I was thinking of injecting a little Robert Fisk into the ongoing conversation on Israel-Palestine - though after the recent hurling of comment grenades by Hallam’s Army, I use the word “conversation” loosely - and I would no doubt have to jettison it altogether were I to cite Fisk. So I’ll try a little Avi Shlaim, a Fellow of St. Antony’s College and Professor of International Relations at the University of Oxford. The following two excerpts come from his collection of essays Israel and Palestine (2009).
…. This brief review of Israel’s record as an occupying power over the past four decades, and especially of its conduct during the 22-day assault on Gaza, makes it difficult to resist the conclusion that it has become a rogue state with ‘an utterly unscrupulous set of leaders’ [from an earlier citation of Sir John Troutbeck, writing in June 1948 to the British Foreign Secretary Ernest Bevin, accusing the Americans of helping to create "a gangster state headed by 'an utterly unscrupulous set of leaders'"]. A rogue state habitually violates international law, possesses weapons of mass destruction and practices terrorism - the use of violence against civilians for political purposes. Israel fulfils all of these three criteria; the cap fits and it must wear it. Israel’s real aim is not peaceful coexistence with its Palestinian neighbors but military domination. It keeps compounding the mistakes of the past with new and more disastrous ones. In Gaza it went too far: it sowed the wind and it will surely reap the whirlwind.
(From the essay “Israel’s War Against Hamas: Rhetoric and Reality”, p. 317)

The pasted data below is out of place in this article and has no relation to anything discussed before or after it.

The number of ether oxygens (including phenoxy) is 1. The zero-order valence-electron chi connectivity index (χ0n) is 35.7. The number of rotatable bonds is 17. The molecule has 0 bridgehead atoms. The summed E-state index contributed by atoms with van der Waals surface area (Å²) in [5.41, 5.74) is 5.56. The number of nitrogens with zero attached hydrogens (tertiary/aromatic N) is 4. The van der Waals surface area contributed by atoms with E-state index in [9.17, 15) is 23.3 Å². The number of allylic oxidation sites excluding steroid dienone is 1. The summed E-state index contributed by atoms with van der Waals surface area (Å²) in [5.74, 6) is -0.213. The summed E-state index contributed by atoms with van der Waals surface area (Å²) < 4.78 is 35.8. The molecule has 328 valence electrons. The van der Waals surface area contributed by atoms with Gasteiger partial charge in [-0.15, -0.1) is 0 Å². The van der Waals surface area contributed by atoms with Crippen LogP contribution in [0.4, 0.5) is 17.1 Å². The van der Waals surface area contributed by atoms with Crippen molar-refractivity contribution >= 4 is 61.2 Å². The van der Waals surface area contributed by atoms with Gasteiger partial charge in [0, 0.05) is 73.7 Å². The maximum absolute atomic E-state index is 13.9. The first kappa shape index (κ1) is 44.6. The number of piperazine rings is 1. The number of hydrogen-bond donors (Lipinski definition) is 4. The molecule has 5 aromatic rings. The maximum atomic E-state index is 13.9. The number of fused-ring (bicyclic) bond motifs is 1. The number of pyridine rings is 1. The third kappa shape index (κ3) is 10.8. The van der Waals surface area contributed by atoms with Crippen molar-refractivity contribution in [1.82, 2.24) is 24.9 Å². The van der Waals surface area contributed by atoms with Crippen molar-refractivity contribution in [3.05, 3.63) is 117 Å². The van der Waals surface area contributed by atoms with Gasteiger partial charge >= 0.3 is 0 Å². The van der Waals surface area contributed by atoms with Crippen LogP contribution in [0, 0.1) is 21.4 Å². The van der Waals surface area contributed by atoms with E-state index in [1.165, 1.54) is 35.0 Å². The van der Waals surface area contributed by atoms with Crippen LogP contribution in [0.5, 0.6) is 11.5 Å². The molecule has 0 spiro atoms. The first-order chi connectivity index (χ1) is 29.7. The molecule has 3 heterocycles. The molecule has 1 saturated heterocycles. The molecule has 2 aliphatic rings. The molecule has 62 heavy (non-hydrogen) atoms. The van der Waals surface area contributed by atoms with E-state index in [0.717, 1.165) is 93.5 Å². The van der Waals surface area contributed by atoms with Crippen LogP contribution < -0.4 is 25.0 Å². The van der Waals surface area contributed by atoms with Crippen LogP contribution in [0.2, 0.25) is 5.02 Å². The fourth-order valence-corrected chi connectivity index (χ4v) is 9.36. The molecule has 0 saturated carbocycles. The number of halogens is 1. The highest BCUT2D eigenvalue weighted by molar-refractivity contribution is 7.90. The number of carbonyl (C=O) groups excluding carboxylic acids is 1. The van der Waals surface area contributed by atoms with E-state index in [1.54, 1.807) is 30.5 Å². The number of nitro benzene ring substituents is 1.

The majority of British Jews share the British tradition of civilised debate on all subjects, including that of Israel. There are differences of opinion among them, but the debate is mostly conducted responsibly. Moreover, it is widely accepted that criticism of Israel does not involve disloyalty to Jews in general or to the values of Judaism [my italics]. Independent Jewish Voices and Jews for Justice for Palestinians, for example, succeed in combining a critical position on Israel with a strong Jewish identity. Chief Rabbi Jonathan Sacks is another notable example of this fair-minded, liberal and pluralistic position. He knows better than most that among the most fundamental values of Judaism are truth and justice, and that Israel’s record in this respect leaves something to be desired. Sir Jonathan is also a great believer in inter-faith dialogue. One of the 16 books he has authored is called The Dignity of Difference: How to Avoid a Clash of Civilisations.
But on the other side of the Atlantic, public debate about Israel is much more fierce and partisan, leaving relatively little space for the dignity of difference. The passion with which many prominent Jews defend Israel betrays an atavistic attitude that is often blid to other points of view….
(From “Free Speech? Not for Critics of Israel”, pp. 369-70)